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Rafael Cruz introduces his son, Republican Sen. Ted Cruz of Texas, at a town hall meeting hosted by Heritage Action for America in Dallas last year.

Brandon Wade/Getty Images

GOP GIVES SHADE BUT QUIETLY HELPS OBAMACARE

The News: House Republicans passed a bill that actually improves the Affordable Care Act.

Departing from their usual approach to President Barack Obama’s health care law, lawmakers bypassed floor debate and approved a change that expands coverage choices for employees of small businesses. 

The change eliminates caps on deductibles for small-group policies. Business organizations lobbied lawmakers for the added flexibility to help employers offer plans that comply with the law.

The Take: Wait, what? Didn’t the Republicans just take their 52nd vote to defund or repeal Obamacare? Aren’t they running on a message of repeal in the November elections?

Republicans still hate Obamacare, but they love business owners. They say they simply responded to the need of a core constituency. But the politics of Obamacare are never simple.

It was all done last week on the down low. The Republicans purposely hid the fix in an unrelated bill protecting reimbursements to doctors who treat Medicare patients. In an unusual maneuver, the legislation passed on a voice vote without debate. Since when do Republicans forgo the chance to attack Obamacare on the House floor?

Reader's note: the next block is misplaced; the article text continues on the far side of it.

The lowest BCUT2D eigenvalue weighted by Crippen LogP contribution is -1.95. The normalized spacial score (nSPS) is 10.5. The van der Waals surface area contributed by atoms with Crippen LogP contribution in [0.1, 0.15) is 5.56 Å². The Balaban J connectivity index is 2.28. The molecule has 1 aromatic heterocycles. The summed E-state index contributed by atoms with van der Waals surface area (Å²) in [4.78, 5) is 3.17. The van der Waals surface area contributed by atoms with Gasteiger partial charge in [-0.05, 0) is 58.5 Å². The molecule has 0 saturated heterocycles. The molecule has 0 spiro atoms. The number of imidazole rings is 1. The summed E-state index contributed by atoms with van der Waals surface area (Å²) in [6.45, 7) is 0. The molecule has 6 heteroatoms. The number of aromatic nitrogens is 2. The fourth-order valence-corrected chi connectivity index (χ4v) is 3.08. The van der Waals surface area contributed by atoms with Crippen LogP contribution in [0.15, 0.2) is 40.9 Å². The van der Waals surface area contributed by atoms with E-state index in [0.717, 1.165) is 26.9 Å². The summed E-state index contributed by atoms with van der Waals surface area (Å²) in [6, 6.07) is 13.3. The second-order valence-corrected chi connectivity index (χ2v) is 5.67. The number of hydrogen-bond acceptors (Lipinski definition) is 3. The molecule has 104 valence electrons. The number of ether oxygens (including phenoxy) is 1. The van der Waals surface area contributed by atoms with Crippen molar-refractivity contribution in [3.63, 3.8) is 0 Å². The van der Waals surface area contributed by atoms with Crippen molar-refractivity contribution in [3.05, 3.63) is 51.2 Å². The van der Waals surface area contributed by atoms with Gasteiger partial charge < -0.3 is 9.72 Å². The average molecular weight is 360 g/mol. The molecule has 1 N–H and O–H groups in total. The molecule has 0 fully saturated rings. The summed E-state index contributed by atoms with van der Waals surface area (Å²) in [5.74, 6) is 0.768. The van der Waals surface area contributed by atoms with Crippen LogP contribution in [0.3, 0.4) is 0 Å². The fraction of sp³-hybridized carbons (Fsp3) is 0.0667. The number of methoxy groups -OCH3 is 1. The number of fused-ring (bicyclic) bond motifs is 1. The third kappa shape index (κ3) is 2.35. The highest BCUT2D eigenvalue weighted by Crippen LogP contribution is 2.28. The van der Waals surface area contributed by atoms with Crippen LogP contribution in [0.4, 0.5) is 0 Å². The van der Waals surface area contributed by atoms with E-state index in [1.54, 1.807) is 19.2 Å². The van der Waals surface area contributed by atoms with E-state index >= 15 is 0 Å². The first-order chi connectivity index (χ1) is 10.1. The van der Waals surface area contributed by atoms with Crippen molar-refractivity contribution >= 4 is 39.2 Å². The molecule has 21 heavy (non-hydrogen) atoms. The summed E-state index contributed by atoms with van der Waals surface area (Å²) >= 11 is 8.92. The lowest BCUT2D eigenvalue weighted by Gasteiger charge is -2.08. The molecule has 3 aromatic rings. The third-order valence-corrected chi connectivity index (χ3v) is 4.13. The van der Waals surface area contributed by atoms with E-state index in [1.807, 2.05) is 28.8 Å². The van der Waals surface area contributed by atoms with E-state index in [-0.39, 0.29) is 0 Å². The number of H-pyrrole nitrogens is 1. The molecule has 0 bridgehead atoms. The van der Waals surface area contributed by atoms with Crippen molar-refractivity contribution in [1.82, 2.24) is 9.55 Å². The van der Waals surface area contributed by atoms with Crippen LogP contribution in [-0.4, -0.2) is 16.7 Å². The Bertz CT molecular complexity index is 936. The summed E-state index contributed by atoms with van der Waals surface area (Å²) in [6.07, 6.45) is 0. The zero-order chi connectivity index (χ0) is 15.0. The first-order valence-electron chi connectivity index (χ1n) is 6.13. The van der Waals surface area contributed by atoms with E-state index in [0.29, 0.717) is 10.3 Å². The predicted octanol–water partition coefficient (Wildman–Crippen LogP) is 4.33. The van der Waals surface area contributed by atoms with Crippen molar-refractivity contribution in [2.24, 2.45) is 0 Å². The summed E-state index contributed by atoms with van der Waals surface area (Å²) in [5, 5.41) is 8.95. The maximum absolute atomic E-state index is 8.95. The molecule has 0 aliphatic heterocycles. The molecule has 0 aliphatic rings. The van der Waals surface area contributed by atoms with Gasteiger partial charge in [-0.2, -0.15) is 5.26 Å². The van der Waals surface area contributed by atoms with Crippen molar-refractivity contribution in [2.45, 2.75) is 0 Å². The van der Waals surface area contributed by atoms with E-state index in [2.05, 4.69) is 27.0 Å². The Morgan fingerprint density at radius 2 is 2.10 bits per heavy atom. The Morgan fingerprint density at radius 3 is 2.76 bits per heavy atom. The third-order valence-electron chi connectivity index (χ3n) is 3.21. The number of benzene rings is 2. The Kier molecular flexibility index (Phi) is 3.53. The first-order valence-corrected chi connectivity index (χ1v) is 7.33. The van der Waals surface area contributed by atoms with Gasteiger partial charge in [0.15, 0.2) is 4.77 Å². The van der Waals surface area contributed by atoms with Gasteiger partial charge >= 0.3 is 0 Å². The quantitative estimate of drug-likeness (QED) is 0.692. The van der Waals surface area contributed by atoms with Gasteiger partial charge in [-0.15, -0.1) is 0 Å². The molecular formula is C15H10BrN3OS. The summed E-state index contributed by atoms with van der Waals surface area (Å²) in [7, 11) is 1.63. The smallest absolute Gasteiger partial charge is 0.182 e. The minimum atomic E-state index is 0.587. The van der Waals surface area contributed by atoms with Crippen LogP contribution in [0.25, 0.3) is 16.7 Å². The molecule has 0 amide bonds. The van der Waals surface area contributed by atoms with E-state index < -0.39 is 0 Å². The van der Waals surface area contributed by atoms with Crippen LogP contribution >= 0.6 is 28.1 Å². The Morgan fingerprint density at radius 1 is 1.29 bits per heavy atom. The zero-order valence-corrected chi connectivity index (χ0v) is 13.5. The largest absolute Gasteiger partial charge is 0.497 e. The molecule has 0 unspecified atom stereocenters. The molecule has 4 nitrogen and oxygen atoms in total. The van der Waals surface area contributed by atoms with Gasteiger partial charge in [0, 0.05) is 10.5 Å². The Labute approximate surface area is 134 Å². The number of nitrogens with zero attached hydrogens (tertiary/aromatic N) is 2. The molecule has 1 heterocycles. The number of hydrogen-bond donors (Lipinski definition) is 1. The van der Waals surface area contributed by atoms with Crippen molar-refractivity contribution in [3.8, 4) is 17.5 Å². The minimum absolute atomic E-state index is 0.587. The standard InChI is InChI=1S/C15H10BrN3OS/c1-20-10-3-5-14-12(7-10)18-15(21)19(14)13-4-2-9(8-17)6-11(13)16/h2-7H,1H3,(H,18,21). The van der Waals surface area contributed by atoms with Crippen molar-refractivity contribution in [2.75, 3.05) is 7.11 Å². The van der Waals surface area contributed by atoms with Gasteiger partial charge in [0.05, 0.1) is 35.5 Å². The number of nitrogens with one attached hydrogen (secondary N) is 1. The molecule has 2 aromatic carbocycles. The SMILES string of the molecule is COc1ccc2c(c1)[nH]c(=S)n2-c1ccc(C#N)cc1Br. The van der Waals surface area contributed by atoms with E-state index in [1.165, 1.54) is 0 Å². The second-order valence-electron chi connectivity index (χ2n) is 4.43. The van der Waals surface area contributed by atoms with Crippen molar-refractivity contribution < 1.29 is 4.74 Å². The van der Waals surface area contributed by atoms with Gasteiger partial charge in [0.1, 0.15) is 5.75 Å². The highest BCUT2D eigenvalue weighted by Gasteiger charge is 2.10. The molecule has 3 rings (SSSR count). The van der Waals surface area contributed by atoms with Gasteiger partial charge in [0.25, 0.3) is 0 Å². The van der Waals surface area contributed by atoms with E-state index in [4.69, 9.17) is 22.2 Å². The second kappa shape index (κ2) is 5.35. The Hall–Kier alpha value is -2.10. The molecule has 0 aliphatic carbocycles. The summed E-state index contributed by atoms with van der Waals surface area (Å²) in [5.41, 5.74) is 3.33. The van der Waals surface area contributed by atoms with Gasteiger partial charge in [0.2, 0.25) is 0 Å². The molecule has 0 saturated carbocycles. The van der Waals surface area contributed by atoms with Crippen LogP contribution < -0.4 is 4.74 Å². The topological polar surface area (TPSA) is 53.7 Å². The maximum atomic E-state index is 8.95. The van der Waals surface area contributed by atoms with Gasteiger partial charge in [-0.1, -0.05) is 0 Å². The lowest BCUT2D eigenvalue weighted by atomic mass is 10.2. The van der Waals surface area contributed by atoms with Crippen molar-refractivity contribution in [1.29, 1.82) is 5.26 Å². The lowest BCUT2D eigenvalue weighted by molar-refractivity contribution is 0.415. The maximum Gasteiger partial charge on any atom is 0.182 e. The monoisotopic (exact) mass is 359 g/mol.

The Republican leadership didn’t utter a peep. They couldn’t risk upsetting their base or crowing from Democrats (not much chance of it, since they remain weak-kneed on the law. See post below). So they used sleight of hand while publicly trying to discredit the enrollment goal reached and, of course, taking another useless vote to repeal.

Why did the Republicans patch a law that they have vowed to gut? Because, as the Associated Press explained, “No matter how hard the party tries, the earliest the law can be repealed is after Obama leaves office.” So until then they might as well help businesses come into compliance. But that may yet be wishful thinking if Hillary Clinton or another Democrat wins the presidency.